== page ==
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Moving a Cincinnati 2 MH

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  • Moving a Cincinnati 2 MH

    Well, I bought another one for my collection. This one is a fairly well tooled little horizontal mill - a 2 MH, before the dial types were introduced. Now I just need to move it! I've got a pallet jack and a skid / pallet to support it but I don't have a good way to lift it enough to slide the pallet under. The machine is only about 4500 lbs (net weight according to Cincinnati is 4100 lbs with arbor supports and no motor).

    I've got hydraulic bottle jacks, a handyman jack, lumber, an engine hoist, a chainfall hoist (but no gantry ) and probably some other odds and ends. Ideally I'd have a good, sturdy way to build a gantry over it and lift it up with slings but I'm not sure how practical that is. Any suggestions?

    I just took a few other machines out today and did it slow and steady using wooden posts/beams and bottle jacks to raise it a bit, block it, raise it a bit, etc. until I could sort of build the skid under it and grab it with the jack. I could do that again, I suppose, but it's very slow and somewhat scary process.

  • #2
    Teeter it. Gather a stack of 1 x 4 and 2 x 4 about as long as the base of the mill plus maybe 4". Also several strips of 1/4 or 3/8 ply. These will be used to shim up as you gain height.

    The usual safety lecture applies. Hands, feet, proceed with caution etc.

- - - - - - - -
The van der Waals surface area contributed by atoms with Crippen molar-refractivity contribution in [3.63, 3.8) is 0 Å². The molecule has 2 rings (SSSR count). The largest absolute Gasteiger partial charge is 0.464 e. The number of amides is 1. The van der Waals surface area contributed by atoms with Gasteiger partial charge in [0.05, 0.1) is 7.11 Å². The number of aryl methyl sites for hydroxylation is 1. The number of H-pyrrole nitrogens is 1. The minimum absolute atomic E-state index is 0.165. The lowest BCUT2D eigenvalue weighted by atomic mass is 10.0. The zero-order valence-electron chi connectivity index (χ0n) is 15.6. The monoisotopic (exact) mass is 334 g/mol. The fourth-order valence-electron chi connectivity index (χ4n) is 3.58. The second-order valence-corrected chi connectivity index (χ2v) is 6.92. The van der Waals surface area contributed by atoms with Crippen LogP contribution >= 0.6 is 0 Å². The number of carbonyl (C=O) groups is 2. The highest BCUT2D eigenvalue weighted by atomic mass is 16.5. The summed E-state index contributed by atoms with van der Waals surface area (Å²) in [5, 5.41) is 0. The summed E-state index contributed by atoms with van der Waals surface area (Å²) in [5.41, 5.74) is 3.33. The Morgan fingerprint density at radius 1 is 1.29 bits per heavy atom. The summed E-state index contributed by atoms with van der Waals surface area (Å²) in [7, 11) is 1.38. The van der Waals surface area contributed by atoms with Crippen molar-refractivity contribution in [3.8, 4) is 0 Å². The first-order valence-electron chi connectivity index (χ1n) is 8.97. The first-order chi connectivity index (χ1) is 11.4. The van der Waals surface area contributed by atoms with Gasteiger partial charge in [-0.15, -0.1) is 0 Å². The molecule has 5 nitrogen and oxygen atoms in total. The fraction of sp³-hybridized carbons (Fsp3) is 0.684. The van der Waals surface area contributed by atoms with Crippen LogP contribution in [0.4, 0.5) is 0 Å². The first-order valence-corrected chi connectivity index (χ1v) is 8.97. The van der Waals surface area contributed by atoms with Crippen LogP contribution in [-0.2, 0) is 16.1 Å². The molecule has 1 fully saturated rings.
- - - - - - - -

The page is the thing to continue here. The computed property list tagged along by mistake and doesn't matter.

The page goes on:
The object is to raise the mill by small increments rocking from side to side until you gain clearance to get the pallet jack under it. To do so requires you monitor the balance of the machine so it doesn't topple. Pry under the machine by levering in the toe jack notch in the base (if there is one). Long steel levers, short purchases, and firmly fixed steel fulcrums are the rule.

    OK. Strip the machine of odd table junk, remove attachments, disconnect and prep, etc. Center the table on the saddle. Musteer your equipment and brief your help. Important safety suggestion. When someone hollers "stop," everybody stop and back away. Discuss moves but ignore BS from bystanders.

    You're going to raise the mill by rocking it side to side, shimming under each gain withe the lumber. The base of that machine is a couple feet wide. At every gain, shim under the edge as ablock against ove- setting the machine. The two stacks of shims are the ones you teeter the machine on. These are spaces about 4" apart symmetrical on the machine center of balance. Raise one edge until you can get one 1/4 shim under it. Lever it some more working thee shim closer to the center until the shim's inner edge is " from the machine;s center line.